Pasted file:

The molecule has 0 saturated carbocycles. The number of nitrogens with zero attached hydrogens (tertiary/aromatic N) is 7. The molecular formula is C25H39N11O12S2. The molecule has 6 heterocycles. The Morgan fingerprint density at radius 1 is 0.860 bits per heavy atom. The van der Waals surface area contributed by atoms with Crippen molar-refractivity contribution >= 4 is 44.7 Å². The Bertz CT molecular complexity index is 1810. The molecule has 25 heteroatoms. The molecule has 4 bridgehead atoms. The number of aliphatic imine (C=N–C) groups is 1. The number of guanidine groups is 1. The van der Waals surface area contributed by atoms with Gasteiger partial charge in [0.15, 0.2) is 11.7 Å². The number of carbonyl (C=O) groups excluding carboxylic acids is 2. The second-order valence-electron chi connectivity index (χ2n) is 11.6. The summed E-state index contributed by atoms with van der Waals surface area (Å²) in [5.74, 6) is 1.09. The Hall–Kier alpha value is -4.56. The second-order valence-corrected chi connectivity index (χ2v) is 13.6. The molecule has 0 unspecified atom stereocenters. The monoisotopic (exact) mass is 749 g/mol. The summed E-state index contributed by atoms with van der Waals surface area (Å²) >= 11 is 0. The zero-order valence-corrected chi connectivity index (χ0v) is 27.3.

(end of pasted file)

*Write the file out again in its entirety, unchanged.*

The molecule has 0 saturated carbocycles. The number of nitrogens with zero attached hydrogens (tertiary/aromatic N) is 7. The molecular formula is C25H39N11O12S2. The molecule has 6 heterocycles. The Morgan fingerprint density at radius 1 is 0.860 bits per heavy atom. The van der Waals surface area contributed by atoms with Crippen molar-refractivity contribution >= 4 is 44.7 Å². The Bertz CT molecular complexity index is 1810. The molecule has 25 heteroatoms. The molecule has 4 bridgehead atoms. The number of aliphatic imine (C=N–C) groups is 1. The number of guanidine groups is 1. The van der Waals surface area contributed by atoms with Gasteiger partial charge in [0.15, 0.2) is 11.7 Å². The number of carbonyl (C=O) groups excluding carboxylic acids is 2. The second-order valence-electron chi connectivity index (χ2n) is 11.6. The summed E-state index contributed by atoms with van der Waals surface area (Å²) in [5.74, 6) is 1.09. The Hall–Kier alpha value is -4.56. The second-order valence-corrected chi connectivity index (χ2v) is 13.6. The molecule has 0 unspecified atom stereocenters. The monoisotopic (exact) mass is 749 g/mol. The summed E-state index contributed by atoms with van der Waals surface area (Å²) >= 11 is 0. The zero-order valence-corrected chi connectivity index (χ0v) is 27.3.